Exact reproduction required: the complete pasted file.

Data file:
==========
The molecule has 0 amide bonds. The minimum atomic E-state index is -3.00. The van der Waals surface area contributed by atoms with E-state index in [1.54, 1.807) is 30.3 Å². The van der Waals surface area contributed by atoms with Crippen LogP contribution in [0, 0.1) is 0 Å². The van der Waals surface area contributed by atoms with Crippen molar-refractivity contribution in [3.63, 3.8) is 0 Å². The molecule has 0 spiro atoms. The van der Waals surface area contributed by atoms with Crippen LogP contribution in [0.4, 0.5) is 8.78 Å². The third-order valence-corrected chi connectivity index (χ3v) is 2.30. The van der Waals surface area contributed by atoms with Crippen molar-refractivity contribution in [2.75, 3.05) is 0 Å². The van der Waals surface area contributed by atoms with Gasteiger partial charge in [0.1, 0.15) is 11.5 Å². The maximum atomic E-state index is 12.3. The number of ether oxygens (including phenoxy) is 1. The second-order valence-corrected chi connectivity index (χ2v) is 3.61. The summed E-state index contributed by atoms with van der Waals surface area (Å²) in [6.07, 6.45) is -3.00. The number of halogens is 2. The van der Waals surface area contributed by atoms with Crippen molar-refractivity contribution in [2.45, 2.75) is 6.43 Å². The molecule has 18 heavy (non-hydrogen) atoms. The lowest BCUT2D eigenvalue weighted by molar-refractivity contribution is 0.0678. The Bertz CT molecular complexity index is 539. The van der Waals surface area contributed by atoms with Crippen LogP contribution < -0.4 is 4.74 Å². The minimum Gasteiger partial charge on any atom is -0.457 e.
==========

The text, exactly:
The molecule has 0 amide bonds. The minimum atomic E-state index is -3.00. The van der Waals surface area contributed by atoms with E-state index in [1.54, 1.807) is 30.3 Å². The van der Waals surface area contributed by atoms with Crippen LogP contribution in [0, 0.1) is 0 Å². The van der Waals surface area contributed by atoms with Crippen molar-refractivity contribution in [3.63, 3.8) is 0 Å². The molecule has 0 spiro atoms. The van der Waals surface area contributed by atoms with Crippen LogP contribution in [0.4, 0.5) is 8.78 Å². The third-order valence-corrected chi connectivity index (χ3v) is 2.30. The van der Waals surface area contributed by atoms with Crippen molar-refractivity contribution in [2.75, 3.05) is 0 Å². The van der Waals surface area contributed by atoms with Gasteiger partial charge in [0.1, 0.15) is 11.5 Å². The maximum atomic E-state index is 12.3. The number of ether oxygens (including phenoxy) is 1. The second-order valence-corrected chi connectivity index (χ2v) is 3.61. The summed E-state index contributed by atoms with van der Waals surface area (Å²) in [6.07, 6.45) is -3.00. The number of halogens is 2. The van der Waals surface area contributed by atoms with Crippen molar-refractivity contribution in [2.45, 2.75) is 6.43 Å². The molecule has 18 heavy (non-hydrogen) atoms. The lowest BCUT2D eigenvalue weighted by molar-refractivity contribution is 0.0678. The Bertz CT molecular complexity index is 539. The van der Waals surface area contributed by atoms with Crippen LogP contribution < -0.4 is 4.74 Å². The minimum Gasteiger partial charge on any atom is -0.457 e.